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Activities, Lesson Plan Ideas, Yoga

Mindfulness Through Mandalas

Today’s yoga class was wonderful! I was looking for something new and interesting to do and I found this article about making mandalas on The Kid’s Yoga Resource website. We arranged our mats in a big circle (for those without mats, we marked off a mat-sized area for them to sit) and placed paper plates full of objects around the inside edge of our big mat circle. The Yoga Resource site suggests taking a nature walk and using found objects – shells, stones, twigs, leaves – which I like the idea of. I used items I had lying around the house. There was a plate each of chop sticks, hazelnuts (in their shells), colored rubber bands, bobby pins, small pipe cleaners, and different colored and sized ribbons. Then, I showed the students a few examples of mandala patterns explained that people make them to relax and be mindful. We talked about what it means to be mindful, and how the patterns repeat and reflect.

We went around the circle, taking turns adding to the mandala design in the center, one at a time. There were three rules only to our mandala-making.

1) Move slowly and with intention. We discussed the word “intention” and I modeled what it would look like to be unintentional while adding to the mandala, not realizing it was my turn and tossing a piece onto the pattern. Then I modeled what it would look like to add to the design with intention, taking my time to think about what kind of object I wanted to add, slowly picking it up, considering hard where to put it, laying it gently and meticulously in its place, and sitting quietly back in my spot.

2) Only move one piece at a time. Think hard about it, but then the piece you take is the piece you take. You place it down and you move no others, whether on the plates or the pattern. This means the group wouldn’t hear any, “No! Don’t put that there! Move it over!” Instead, it means that we respect the decisions that everyone else makes and build on them, only concerning ourselves with one piece at a time.

3) Be as quiet as possible. We had music playing in the background which seemed to help the students focus and stay quiet. Students were allowed to talk if they needed to, but giving them the objective of staying as quiet as possible so that we could think about the task and the others around us seemed to work well.

After the design is done – either the kids mutually seem to decide the design is done, or the teacher runs up against a time limit – all the students will take turns in the same way to disassemble the mandala, placing one object at a time back on its plate.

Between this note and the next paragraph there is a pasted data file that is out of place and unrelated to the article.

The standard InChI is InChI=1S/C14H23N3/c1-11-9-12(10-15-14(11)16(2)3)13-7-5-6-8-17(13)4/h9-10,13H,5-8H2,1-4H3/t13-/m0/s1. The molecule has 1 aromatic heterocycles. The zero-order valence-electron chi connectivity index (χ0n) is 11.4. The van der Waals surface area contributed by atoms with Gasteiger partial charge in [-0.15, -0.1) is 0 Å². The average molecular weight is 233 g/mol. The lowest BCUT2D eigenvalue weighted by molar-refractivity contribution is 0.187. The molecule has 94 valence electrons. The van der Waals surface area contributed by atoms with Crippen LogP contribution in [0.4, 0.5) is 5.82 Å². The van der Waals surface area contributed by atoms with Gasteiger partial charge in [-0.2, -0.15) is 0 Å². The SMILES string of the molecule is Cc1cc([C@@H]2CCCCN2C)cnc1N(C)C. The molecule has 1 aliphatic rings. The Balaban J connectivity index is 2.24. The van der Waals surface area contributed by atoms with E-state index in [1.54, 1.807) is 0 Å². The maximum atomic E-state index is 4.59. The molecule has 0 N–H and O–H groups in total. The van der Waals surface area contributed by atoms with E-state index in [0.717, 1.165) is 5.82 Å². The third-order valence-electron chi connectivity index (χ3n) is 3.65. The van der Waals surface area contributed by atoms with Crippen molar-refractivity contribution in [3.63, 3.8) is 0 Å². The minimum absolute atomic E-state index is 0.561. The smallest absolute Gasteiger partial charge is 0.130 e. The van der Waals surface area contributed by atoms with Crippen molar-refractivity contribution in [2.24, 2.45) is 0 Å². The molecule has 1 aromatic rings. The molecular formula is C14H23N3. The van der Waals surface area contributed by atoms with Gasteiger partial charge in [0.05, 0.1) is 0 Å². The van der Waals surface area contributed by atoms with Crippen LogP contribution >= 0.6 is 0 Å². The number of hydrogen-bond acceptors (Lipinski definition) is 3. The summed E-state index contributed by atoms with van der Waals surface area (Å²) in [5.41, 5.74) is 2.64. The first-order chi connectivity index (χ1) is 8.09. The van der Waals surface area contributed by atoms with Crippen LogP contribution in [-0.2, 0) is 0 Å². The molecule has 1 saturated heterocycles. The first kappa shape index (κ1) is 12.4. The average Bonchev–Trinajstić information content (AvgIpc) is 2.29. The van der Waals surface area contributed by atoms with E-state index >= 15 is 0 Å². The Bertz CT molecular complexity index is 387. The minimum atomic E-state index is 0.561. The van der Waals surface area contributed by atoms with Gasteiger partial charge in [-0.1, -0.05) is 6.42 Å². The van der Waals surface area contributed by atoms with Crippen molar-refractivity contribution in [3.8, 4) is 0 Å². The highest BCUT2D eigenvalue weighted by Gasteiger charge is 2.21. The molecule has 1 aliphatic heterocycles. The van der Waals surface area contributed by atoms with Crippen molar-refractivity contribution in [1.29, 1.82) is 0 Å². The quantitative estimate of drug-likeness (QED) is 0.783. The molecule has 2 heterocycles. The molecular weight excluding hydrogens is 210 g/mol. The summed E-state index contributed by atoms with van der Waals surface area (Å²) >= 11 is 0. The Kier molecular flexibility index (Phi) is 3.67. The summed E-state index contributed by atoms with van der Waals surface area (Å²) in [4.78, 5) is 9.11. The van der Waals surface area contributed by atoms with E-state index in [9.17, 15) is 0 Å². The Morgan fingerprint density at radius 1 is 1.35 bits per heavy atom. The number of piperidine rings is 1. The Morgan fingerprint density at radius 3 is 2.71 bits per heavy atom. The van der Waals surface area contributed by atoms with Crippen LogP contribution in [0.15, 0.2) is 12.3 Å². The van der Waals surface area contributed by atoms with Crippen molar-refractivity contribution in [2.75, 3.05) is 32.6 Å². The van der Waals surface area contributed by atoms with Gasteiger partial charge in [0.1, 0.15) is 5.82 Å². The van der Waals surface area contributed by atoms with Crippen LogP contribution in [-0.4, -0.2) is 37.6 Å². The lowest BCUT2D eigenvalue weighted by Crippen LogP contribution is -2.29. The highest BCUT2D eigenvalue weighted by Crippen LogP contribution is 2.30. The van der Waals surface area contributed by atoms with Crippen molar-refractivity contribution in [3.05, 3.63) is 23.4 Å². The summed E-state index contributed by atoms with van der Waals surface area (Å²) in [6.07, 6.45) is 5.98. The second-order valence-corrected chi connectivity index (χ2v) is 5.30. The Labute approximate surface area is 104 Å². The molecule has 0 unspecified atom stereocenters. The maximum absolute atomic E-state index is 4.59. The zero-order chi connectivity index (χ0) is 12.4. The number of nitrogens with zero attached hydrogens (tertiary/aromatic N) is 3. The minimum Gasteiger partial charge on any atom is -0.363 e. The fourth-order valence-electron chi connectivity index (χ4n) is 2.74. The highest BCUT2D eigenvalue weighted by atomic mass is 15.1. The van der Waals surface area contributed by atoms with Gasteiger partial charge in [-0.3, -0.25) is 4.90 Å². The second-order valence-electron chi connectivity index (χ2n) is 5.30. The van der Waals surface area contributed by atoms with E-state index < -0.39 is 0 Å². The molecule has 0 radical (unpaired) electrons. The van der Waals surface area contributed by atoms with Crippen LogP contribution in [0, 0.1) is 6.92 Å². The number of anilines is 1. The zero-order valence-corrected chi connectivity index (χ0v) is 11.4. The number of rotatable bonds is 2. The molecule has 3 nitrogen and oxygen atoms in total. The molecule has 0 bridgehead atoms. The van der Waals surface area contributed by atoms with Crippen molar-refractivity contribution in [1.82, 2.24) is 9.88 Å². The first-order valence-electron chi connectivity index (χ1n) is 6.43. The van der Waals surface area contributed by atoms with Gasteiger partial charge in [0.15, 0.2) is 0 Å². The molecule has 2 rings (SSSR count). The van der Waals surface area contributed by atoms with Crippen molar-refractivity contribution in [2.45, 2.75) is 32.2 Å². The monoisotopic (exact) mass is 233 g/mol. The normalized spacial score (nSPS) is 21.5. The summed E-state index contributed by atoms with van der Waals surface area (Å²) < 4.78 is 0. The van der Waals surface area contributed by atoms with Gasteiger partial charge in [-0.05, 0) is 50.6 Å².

I was amazed at how well this activity went over. My students worked on it for the entire hour without getting bored or making much noise at all. I am convinced they could have gone on longer, but we had to  finish at about 45 minutes to disassemble. It was interesting to see how the kids engaged with the activity. One older girl, who is not always sure of herself, started the activity putting objects down in random places that her hand seemed unsure about. But by the end of the activity, she was intently working on symmetrical designs. One younger boy, usually a ball of moving energy, took lots of time to think about what he wanted to use and where he wanted to place it. More interestingly to me, when we were disassembling the design, he took a moment to examine and play with the objects before putting them back on their plate of origin. He pulled the rubber bands back and shot them lightly onto their plate. He reared back, using a chopstick like a dagger, but stopped right above the plate to lay it down gently. He shook the hazelnuts to feel them rattling in their shell. He twirled and looped the ribbons around their plate before coiling them on top. He straightened the twisted pipe cleaners. Two other girls had a hard time sitting still, but confined all their movements and dancing around to the music to their designated mat space. Not once did I have to remind any student that it was his or her turn. Each person may have been wiggling around, curled up in his mat, but he was paying enough attention that he knew when it was his turn.

After we had finally finished the whole activity, one boy said, “No savasana! I don’t want to do savansana, can we skip it?” I told him that we weren’t going to do it today because we had basically been doing a different kind of savansana for the entire class. He looked a little surprised and thought about that one.



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I'm an alternative educator interested in revolutionizing the role that museums and community arts non-profits play in the formal education system. If you'd like to learn more, click on my picture!


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